When you plan for retirement from federal service, you have several big decisions to make. In addition to planning your income from your FERS pension and TSP distributions, you also need to make sure your healthcare is covered. As a federal retiree, you have two excellent health insurance plans that will work together to cover your needs: FEHB and Medicare. 

Both work together, but depending on your age and employment status, one will be your primary and the other your secondary coverage. Here’s what you need to know.

When You’re Under 65: FEHB Coverage During Retirement 

Federal Employee Health Benefits (FEHB) is the catchall term for your health insurance as a federal employee. During your employment, you are able to choose from many different healthcare plans within the FEHB program, whether an HMO, PPO, or high-deductible plan with an HSA. As long as you are working and are under the age of 65, your FEHB plan will be your primary—and only—health insurance option. 

If you retire before the age of 65, you are allowed to keep your FEHB health insurance as long as you:

  • Are eligible for a pension and can collect it right away
  • Have been enrolled in an FEHB plan for the five years leading up to retirement (or for your full employment period if you are retiring with less than five years of employment)

For nearly everyone under age 65, it makes sense to maintain FEHB coverage upon retirement, because you are eligible for the same great premiums. Just remember that once you unenroll after retirement, you cannot sign up for FEHB again.

When You’re 65 and Over: Medicare

Once you turn 65, you are also eligible for Medicare. Medicare is the government health insurance program for all senior citizens in the United States, regardless of where they worked, or if they worked at all. Medicare Part A provides some excellent benefits with no premiums, so it’s usually free to sign up for. Therefore, it makes sense for every federal retiree to sign up for Medicare Part A at age 65.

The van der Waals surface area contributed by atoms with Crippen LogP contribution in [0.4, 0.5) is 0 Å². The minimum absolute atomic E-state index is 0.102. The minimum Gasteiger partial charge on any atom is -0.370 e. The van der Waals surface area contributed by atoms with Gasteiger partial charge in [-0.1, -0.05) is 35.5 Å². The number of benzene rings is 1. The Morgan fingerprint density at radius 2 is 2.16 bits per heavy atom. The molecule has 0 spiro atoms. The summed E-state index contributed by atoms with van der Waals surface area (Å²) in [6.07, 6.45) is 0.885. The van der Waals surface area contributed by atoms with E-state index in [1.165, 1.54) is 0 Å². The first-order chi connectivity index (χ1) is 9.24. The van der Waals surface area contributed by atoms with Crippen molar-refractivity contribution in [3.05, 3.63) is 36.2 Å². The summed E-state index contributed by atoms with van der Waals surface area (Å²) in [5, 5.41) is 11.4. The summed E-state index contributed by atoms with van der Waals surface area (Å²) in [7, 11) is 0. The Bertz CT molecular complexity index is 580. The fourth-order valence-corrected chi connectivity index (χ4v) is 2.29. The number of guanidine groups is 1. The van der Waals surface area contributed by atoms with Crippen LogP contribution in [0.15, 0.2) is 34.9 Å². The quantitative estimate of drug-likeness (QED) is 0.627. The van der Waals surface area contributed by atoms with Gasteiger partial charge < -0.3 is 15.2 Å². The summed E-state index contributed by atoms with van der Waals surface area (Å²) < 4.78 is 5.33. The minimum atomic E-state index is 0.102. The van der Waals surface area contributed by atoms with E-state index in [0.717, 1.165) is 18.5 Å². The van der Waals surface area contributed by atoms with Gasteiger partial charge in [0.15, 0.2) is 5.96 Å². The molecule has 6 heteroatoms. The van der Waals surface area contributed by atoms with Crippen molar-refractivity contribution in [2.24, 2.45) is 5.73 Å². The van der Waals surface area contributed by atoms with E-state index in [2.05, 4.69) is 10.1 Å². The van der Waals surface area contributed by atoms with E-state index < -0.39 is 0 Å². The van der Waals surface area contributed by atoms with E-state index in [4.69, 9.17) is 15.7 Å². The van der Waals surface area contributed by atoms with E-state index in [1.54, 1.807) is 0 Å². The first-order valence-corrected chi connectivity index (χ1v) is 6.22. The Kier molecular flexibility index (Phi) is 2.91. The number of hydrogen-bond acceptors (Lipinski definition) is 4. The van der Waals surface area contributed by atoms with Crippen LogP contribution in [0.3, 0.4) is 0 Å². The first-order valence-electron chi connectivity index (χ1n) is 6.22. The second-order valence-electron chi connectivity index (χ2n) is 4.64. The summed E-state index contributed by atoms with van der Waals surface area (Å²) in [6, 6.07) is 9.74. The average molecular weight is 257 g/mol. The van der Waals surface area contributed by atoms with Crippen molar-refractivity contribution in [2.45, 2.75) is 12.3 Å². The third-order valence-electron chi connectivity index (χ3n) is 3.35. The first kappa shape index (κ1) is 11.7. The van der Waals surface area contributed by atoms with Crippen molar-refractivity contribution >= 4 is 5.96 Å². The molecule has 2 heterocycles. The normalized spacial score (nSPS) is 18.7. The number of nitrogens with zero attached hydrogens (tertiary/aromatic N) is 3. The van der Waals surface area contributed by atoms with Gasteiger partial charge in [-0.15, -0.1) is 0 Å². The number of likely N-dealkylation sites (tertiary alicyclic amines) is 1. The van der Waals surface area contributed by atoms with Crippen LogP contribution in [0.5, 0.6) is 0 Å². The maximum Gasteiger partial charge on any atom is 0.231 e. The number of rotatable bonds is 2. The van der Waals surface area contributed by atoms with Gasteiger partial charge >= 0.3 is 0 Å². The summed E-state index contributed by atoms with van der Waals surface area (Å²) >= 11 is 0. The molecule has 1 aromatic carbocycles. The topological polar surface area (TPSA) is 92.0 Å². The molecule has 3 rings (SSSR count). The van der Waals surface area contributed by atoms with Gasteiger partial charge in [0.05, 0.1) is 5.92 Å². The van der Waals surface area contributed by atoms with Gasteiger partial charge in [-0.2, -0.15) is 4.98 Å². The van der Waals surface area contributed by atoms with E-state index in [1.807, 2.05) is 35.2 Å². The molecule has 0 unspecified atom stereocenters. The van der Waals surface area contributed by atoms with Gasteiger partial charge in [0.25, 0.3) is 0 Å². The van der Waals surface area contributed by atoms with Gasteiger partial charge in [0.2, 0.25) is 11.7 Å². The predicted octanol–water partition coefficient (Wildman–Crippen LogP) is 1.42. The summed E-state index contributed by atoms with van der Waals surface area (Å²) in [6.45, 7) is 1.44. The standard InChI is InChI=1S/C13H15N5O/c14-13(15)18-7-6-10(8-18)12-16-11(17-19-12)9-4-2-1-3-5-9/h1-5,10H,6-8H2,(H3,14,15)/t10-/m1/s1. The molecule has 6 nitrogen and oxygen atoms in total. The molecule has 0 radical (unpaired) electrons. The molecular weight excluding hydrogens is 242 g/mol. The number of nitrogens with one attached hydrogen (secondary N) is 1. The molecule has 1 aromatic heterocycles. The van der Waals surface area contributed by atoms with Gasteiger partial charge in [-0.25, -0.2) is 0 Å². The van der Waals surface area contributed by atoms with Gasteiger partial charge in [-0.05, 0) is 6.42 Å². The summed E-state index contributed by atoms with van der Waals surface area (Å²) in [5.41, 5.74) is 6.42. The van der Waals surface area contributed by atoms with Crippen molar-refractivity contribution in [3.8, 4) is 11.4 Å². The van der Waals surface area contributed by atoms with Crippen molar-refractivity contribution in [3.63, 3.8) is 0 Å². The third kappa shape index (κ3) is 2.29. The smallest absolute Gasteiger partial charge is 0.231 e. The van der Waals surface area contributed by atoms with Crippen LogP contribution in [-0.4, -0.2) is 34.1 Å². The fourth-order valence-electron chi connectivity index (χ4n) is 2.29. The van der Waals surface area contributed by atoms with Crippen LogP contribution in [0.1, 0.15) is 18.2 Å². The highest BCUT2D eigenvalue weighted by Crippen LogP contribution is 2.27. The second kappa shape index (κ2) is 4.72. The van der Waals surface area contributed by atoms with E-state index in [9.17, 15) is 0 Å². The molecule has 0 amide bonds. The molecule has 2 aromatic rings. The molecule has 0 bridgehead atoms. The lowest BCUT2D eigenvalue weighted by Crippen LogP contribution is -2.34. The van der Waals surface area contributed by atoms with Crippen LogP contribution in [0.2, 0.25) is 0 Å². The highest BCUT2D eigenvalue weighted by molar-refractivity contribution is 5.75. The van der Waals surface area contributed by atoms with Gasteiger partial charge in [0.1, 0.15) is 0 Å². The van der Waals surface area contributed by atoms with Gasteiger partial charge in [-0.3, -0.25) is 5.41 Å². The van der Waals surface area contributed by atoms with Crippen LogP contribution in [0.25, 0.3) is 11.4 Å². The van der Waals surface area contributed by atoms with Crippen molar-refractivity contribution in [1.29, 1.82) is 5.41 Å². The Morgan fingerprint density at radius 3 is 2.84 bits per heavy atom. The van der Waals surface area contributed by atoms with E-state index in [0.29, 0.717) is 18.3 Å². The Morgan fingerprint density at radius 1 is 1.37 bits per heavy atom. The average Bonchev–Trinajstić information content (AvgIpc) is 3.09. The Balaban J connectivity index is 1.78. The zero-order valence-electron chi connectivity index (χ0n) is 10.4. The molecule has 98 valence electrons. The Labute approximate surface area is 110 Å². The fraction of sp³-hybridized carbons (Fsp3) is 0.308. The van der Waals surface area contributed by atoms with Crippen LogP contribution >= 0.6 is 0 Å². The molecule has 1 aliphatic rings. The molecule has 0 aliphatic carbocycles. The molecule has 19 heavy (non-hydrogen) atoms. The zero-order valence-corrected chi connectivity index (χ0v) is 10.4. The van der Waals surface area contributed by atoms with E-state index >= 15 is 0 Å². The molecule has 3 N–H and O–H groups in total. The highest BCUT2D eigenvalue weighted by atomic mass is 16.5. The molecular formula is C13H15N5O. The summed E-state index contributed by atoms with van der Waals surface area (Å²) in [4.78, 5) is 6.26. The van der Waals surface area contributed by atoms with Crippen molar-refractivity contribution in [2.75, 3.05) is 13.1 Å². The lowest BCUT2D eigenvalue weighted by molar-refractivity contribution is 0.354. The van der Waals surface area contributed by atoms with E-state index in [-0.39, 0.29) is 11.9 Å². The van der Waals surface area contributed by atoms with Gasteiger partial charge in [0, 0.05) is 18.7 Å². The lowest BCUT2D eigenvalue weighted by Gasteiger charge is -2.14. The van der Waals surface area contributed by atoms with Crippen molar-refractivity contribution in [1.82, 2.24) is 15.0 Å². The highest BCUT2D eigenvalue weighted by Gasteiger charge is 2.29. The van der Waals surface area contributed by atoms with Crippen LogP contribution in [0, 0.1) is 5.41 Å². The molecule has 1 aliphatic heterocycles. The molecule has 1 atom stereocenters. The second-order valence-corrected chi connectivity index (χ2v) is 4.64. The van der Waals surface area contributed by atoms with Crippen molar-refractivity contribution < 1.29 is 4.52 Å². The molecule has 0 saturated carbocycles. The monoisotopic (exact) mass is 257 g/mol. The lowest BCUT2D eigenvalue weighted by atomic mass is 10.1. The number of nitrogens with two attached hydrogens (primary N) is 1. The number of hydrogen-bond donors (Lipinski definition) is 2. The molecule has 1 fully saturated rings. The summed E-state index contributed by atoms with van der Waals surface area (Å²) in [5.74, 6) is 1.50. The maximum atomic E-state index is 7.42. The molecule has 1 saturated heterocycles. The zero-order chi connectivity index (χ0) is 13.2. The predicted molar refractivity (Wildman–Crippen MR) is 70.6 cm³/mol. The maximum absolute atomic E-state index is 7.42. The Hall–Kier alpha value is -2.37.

At that point, if you are retired, Medicare becomes your primary health insurer, while your FEHB plan is your secondary insurer. This means that your healthcare costs will first be paid out by Medicare, and if you need any additional coverage, your FEHB plan fills in the gap.  

What If I’m Still Working After Age 65?

As long as you’re still employed by the federal government, FEHB will be the primary payer for your medical costs. But you can still sign up for Medicare, which could help fill in a few gaps as the secondary payer—particularly for covering deductibles and copays.

As soon as you retire over age 65, Medicare becomes your primary payer, and your FEHB coverage would cover the rest. This includes some items that aren’t covered by Medicare, such as dental, vision, and prescription drug coverage. 

Should I Opt Out of Medicare Part B?

Medicare Part B functions like standard health insurance (as opposed to Part A, which is hospital coverage). Unlike Part A, it is not free—you will have to pay additional premiums to enroll. To enroll or not to enroll is a tricky question for federal retirees. On one hand, your FEHB benefits may provide all the coverage you need, and Part B would just be an extra expense. On the other, if the coverage is similar, it may make sense to compare your FEHB and Medicare Part B premiums to decide which coverage to keep.

Of course, any decision about your health insurance should be made with your personal health and wellness in mind. If you have a chronic illness or a worrying family history of medical issues in old age, you should speak with your doctor about the kinds of care you should expect to need. This is crucial information that will help you decide which medical coverage is right for you when you retire.

Pro Tip: If you want to experiment with Medicare Part B, you can sign up and suspend your FEHB coverage. Just be sure you don’t cancel your FEHB coverage, as you will not be able to get it back.

The Bottom Line

As a federal employee, you will enjoy excellent healthcare coverage during retirement through a one-two punch of Medicare and your FEHB plan. While you don’t have to worry about coverage, you should take a look at your needs to find the best possible combination of the two to keep you healthy and save you money.